First and foremost, a little bit on the history of hair and its power. To quote Deborath Pergament from “It's Not Just Hair: Historical and Cultural Considerations for an Emerging Technology” (1999):
Hairstyles and rituals surrounding hair care and adornment convey powerful messages about a person's beliefs, lifestyles, and commitments. Inferences and judgments about a person's morality, sexual orientation, political persuasion, religious sentiments and, in some cultures, socio-economic status can sometimes be surmised by seeing a particular hairstyle.
What she means by that is that our hair, just like clothing for example, plays a significant role in how we perceive ourselves and others. Unlike clothing however, it is a part of our being that we cannot change at its core, even if there are countless methods to transform it temporarily. It is therefore a much more personal aspect of an individual than their clothing and carries a heavier emotional load, which grants it a status of significant importance with regards to our identity.
In other words, because of this emotional bond that we have with our (facial) hair, it reveals much about our character and person, whether that be our values, beliefs and views regarding politics, religion, gender/sexuality or our socio-economic status. These factors differ between cultures and as a result reveal plenty about an individual’s stance regarding the ruling culture’s beauty standards, and whether they are in a position to question the standards in the first place.
Many explanations are given as to why men and women have particular hairstyles in several different periods of time. These range from practical reasons like men in the army who were obliged to shave their head when enlisted, a practice already common during the Roman Empire, through the World Wars and still today. But let’s not forget this is a western way of combat preparation; Vikings, Samurai, Mongols, African warriors and Native Americans to name a few all managed perfectly well to fight with long hair. To them this often was and still is a sign of power and demand for respect, whereas short hair was seen as a sign of slavery, submission and loss of dignity. It is definitely more complex than that, but it shows how cultural background is highly important in considering customs regarding hairstyles.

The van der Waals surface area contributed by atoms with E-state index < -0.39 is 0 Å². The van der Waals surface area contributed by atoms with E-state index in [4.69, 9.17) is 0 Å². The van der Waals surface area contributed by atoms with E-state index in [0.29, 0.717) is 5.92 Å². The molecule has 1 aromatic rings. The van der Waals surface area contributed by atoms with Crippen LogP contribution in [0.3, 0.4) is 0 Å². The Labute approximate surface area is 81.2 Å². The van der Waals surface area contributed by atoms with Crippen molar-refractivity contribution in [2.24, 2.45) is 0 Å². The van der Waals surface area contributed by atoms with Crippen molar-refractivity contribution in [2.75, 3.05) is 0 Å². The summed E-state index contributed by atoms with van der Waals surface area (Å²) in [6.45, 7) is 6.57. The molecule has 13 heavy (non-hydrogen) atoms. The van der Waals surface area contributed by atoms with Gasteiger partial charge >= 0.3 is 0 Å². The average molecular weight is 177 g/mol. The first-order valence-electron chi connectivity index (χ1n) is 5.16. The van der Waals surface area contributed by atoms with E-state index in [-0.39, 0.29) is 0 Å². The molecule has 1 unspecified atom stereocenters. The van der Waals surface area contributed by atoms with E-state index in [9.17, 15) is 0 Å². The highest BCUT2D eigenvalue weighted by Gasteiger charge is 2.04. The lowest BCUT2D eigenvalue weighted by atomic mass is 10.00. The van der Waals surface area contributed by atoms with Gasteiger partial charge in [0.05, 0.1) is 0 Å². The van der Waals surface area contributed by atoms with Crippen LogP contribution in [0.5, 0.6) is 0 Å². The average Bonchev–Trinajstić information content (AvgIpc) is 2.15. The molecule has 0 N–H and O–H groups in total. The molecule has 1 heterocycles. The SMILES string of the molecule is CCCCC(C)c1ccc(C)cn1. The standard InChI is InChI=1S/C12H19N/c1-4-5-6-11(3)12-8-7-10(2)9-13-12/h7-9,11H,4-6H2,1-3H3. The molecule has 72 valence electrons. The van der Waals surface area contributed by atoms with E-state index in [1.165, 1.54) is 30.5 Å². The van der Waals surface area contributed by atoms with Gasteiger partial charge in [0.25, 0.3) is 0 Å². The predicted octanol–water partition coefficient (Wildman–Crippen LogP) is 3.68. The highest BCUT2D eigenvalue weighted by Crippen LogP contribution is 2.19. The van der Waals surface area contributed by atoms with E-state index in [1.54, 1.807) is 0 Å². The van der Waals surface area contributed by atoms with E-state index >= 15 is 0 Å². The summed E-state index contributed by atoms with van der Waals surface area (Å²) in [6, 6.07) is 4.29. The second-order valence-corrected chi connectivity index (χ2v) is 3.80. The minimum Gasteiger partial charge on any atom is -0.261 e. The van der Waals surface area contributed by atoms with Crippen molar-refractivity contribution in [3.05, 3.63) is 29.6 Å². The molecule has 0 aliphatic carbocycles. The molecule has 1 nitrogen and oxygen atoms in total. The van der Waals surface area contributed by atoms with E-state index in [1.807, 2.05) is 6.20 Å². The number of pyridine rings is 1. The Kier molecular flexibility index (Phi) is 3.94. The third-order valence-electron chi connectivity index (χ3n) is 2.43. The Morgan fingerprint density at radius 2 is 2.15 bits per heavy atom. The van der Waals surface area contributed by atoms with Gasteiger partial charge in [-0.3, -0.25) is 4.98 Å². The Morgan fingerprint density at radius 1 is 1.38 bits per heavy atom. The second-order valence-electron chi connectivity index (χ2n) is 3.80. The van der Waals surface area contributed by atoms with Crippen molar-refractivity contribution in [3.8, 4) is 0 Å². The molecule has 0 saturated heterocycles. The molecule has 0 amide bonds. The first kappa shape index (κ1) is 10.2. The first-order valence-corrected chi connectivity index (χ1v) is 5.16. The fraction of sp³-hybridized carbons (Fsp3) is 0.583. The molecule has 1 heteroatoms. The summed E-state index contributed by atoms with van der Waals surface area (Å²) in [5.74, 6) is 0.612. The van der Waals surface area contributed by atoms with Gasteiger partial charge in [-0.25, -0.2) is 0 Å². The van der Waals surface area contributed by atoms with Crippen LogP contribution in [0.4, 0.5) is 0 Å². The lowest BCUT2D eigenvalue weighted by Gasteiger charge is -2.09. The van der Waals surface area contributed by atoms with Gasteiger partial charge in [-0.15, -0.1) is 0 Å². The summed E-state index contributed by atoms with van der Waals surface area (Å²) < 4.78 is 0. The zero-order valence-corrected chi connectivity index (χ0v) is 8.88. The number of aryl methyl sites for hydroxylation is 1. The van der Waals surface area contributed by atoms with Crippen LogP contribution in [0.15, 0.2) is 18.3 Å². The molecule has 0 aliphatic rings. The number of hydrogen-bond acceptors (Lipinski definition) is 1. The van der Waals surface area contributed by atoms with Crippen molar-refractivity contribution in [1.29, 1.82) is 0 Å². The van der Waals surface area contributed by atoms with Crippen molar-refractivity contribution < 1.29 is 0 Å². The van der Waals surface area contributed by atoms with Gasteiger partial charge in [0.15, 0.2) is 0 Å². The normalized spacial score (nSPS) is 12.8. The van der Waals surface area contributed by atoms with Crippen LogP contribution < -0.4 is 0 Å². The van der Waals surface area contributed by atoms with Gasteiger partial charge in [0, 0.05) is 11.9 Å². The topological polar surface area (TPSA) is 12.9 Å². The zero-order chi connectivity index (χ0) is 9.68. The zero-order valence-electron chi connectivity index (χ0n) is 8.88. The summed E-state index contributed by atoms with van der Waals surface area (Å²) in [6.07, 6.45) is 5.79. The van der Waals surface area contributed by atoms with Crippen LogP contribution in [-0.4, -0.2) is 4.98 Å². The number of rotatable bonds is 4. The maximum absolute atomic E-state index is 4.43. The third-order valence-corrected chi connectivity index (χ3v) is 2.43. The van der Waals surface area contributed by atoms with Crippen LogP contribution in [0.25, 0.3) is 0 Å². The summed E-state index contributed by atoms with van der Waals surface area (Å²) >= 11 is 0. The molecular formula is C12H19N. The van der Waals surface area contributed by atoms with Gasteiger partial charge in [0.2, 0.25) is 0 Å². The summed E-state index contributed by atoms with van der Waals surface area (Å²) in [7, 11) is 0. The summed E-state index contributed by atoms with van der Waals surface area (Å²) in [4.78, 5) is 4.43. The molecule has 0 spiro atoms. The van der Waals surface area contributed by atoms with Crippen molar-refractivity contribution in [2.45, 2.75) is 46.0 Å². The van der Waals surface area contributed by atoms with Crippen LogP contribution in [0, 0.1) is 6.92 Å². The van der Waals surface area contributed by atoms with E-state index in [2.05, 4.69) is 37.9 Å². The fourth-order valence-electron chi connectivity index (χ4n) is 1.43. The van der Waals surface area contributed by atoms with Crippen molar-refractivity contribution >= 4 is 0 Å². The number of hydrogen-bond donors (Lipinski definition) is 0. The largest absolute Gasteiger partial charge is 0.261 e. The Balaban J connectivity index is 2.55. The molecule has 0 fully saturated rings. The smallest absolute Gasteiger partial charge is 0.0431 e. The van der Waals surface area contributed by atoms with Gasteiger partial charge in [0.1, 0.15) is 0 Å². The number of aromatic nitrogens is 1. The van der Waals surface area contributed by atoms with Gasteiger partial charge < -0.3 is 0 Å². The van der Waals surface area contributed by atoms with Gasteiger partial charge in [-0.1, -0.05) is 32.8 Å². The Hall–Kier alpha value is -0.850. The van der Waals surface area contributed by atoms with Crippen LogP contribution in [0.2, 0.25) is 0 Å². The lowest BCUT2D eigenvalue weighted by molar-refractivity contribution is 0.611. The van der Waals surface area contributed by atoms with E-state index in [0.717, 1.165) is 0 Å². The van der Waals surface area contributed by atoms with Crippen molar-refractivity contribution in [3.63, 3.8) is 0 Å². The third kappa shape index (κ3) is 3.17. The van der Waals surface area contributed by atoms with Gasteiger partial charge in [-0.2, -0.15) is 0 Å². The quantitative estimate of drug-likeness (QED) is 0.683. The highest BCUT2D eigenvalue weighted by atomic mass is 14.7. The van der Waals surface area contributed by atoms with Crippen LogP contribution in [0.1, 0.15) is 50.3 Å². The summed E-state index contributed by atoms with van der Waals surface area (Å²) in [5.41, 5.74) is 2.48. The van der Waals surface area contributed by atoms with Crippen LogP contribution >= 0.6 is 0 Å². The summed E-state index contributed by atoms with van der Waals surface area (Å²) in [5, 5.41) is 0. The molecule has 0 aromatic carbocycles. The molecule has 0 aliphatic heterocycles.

Another reason often cited has to do with decoration or showing off status and wealth, for example during the 18th century when towering wigs were fashionable for both men and women in high society. Generally speaking, it does take time and wealth to be able to take care of long locks or to be able to afford elaborate wigs, which is why the lack of practicality has little to no significance other than to show exactly that: it was not an issue.
Of course, politics plays a role as well. Most famous probably are the hippies in the ’60s when long hair for men was a sign of counterculture, and the afro’s in the ’60s and ‘70s rejecting western standards of beauty and superiority while honouring their own natural hair and culture in the process. The Rastafari philosophy continued this trend of anti-establishment and resonated with people from all kinds of ethnicities, even though today it is considered cultural appropriation if a white person adopts dreadlocks. All these are examples on how hair can be an indicator of a group identity as well. Religion can have that same effect, when it denotes for example marital status as is the case with the female married Orthodox Jews, who need to cover their hair as part of their modesty customs, or the Sikhs, who honour God’s gift of hair by not cutting it (facial hair included) and covering the hair on the head with a turban.
Restrictions imposed on hairstyle can be perceived as restrictions on our ‘being’ rather than a mere rule to follow. While regulations based on hygiene have their merit, often though they are based on a cultural perception of ‘cleanness’ and ‘professionalism’, which are embedded strongly but not always rational or useful. When power is abused to regulate how people should look, it can take forms of dehumanisation, degradation and humiliation. This happened in the concentration camps during WWII, where prisoners’ heads were shaved to break their resistance against tyranny and to erase their identity.
Now, what culture do you belong to? Think of its values, morals and vices. Is your culture the dominant one or is another one considered the norm where you live? In other words, are you free to express your own culture’s values or expected to comply to the ruling culture’s beauty standards in order to be accepted? And lastly, how important is it for you to comply to the standards to have a decent quality of life?
The answers you gave determine the degree of privilege and freedom you have to question amongst other things, the beauty standards of a culture. Whether or not you want to question them if you have the luxury to do so is personal and therefore entirely and solely up to you, but it shows the complexity of something as simple as hair.